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La Presse offices in Montreal.Paul Chiasson/The Canadian Press

For La Presse, the future of online news is free.

The Montreal-based newspaper has spent $40-million over the last three years – and directed the efforts of more than 100 employees – in creating a daily digital edition for tablet computers that could one day replace the print edition. It said Wednesday that subscriptions to the daily electronic edition will be free when it launches in mid-April.

The move goes against the digital efforts of hundreds of North American newspapers – including The Globe and Mail, Toronto Star and National Post in Canada – which have sought to monetize their online products with subscription plans as print revenue continues its decline. A report this week suggested that for every $16 newspapers are losing in print advertising, they are only making $1 online.

"Making the news available free is now a well-entrenched practice in the digital universe and indeed, we believe, an irreversible phenomenon," said Guy Crevier, president and publisher of La Presse. "That is why we have chosen this model."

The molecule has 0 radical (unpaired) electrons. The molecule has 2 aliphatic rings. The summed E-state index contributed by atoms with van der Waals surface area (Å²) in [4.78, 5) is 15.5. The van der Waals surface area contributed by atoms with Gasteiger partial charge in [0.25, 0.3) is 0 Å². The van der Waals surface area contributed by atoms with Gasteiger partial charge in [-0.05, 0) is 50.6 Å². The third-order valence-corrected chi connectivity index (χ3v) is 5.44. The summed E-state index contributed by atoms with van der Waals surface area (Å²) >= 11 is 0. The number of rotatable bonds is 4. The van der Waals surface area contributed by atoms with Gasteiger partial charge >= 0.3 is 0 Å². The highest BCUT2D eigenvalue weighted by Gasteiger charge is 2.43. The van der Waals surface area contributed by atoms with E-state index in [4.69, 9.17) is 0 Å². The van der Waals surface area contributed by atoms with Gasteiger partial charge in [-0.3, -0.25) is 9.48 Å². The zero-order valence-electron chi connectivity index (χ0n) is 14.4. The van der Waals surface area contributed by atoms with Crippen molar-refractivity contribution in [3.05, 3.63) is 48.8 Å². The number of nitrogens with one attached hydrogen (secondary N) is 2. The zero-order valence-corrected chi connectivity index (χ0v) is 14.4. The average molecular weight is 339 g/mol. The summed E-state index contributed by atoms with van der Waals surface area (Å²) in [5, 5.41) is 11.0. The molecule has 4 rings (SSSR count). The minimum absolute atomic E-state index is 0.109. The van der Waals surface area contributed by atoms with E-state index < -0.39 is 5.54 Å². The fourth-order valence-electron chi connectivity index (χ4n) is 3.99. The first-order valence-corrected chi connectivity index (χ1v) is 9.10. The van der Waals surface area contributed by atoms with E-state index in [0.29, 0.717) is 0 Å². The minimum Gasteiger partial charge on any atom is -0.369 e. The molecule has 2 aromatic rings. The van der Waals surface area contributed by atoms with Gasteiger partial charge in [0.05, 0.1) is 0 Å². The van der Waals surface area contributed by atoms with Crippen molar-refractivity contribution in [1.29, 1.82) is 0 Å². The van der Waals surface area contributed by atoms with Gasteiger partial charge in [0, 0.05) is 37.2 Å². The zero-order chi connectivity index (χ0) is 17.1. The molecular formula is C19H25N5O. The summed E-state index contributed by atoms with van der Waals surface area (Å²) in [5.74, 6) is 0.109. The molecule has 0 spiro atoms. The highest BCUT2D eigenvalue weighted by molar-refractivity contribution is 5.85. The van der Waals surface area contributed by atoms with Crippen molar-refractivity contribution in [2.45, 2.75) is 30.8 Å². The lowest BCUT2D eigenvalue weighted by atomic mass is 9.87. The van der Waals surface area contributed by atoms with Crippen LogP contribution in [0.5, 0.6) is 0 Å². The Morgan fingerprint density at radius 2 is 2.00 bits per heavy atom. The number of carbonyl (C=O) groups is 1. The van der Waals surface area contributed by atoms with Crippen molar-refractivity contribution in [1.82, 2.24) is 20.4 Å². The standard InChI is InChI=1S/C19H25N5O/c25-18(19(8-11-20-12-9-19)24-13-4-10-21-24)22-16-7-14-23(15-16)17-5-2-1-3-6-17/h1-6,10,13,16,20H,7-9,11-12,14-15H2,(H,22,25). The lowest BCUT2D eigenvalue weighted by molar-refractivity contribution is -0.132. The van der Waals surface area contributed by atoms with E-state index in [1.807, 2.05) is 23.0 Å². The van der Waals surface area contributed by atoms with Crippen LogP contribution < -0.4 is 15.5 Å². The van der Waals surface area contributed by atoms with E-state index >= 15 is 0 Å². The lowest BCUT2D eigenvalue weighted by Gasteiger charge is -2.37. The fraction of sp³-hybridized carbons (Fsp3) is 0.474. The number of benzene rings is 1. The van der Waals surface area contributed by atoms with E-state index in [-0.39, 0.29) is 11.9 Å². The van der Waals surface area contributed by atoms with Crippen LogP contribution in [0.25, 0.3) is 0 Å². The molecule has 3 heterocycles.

The newspaper – which has a daily readership near 800,000 – is counting on luring print advertisers with the promise of more eyeballs on their ads. The paper is counting on advertisers valuing the ability to reach digital subscribers as much as they do print subscribers.

"You will find all the familiar writing of our columnists and editorialists, as well as all of our customary sections, featuring even richer and deeper content, and all accessible via a user-friendly, non-intrusive browsing experience. Exclusive La Presse+ content will also be announced at launch time," Mr. Crevier said.

"The objective was clear from the start: to create a new medium by fully leveraging the potential of digital tablet computing, while at the same time improving upon the quality and depth that define La Presse."

La Presse has discussed the possibility of phasing out the printed paper edition altogether, when its printing contract expires in 2018, and creating subscription plans similar to what cellphone companies offer – readers could be given a digital reader in exchange for a commitment to subscribe for a predetermined amount of time.

But spokeswoman Caroline Jamet said there were no immediate plans to phase out the print edition as the new electronic version is launched.

"Right now this is in addition to what we've always offered," she said.

La Presse is owned by Gesca Ltée, which in turn is part of the Desmarais family's Power Corp. of Canada.

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